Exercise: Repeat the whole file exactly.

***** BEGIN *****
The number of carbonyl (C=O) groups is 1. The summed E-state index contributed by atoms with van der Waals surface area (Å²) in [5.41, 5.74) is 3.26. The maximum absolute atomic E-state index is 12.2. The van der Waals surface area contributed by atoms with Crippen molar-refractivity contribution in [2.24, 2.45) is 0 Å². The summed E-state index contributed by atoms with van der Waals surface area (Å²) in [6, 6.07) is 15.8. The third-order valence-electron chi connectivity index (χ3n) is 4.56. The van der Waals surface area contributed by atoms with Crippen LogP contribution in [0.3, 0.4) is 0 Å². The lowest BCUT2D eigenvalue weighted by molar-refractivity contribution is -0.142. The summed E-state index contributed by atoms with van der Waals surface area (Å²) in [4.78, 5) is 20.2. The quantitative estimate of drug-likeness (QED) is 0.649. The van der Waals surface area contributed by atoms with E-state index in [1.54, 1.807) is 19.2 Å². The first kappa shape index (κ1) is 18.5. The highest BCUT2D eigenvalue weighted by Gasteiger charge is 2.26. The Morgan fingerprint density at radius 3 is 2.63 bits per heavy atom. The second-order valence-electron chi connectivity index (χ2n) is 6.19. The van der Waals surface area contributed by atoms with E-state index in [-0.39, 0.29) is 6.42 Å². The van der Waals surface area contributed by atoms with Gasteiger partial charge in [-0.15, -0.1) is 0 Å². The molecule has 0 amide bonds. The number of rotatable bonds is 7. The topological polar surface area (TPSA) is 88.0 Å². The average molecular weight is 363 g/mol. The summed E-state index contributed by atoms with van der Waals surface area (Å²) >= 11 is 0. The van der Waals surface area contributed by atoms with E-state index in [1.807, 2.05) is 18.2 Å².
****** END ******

The number of carbonyl (C=O) groups is 1. The summed E-state index contributed by atoms with van der Waals surface area (Å²) in [5.41, 5.74) is 3.26. The maximum absolute atomic E-state index is 12.2. The van der Waals surface area contributed by atoms with Crippen molar-refractivity contribution in [2.24, 2.45) is 0 Å². The summed E-state index contributed by atoms with van der Waals surface area (Å²) in [6, 6.07) is 15.8. The third-order valence-electron chi connectivity index (χ3n) is 4.56. The van der Waals surface area contributed by atoms with Crippen LogP contribution in [0.3, 0.4) is 0 Å². The lowest BCUT2D eigenvalue weighted by molar-refractivity contribution is -0.142. The summed E-state index contributed by atoms with van der Waals surface area (Å²) in [4.78, 5) is 20.2. The quantitative estimate of drug-likeness (QED) is 0.649. The van der Waals surface area contributed by atoms with E-state index in [1.54, 1.807) is 19.2 Å². The first kappa shape index (κ1) is 18.5. The highest BCUT2D eigenvalue weighted by Gasteiger charge is 2.26. The Morgan fingerprint density at radius 3 is 2.63 bits per heavy atom. The second-order valence-electron chi connectivity index (χ2n) is 6.19. The van der Waals surface area contributed by atoms with E-state index in [-0.39, 0.29) is 6.42 Å². The van der Waals surface area contributed by atoms with Gasteiger partial charge in [-0.15, -0.1) is 0 Å². The molecule has 0 amide bonds. The number of rotatable bonds is 7. The topological polar surface area (TPSA) is 88.0 Å². The average molecular weight is 363 g/mol. The summed E-state index contributed by atoms with van der Waals surface area (Å²) >= 11 is 0. The van der Waals surface area contributed by atoms with E-state index in [1.807, 2.05) is 18.2 Å².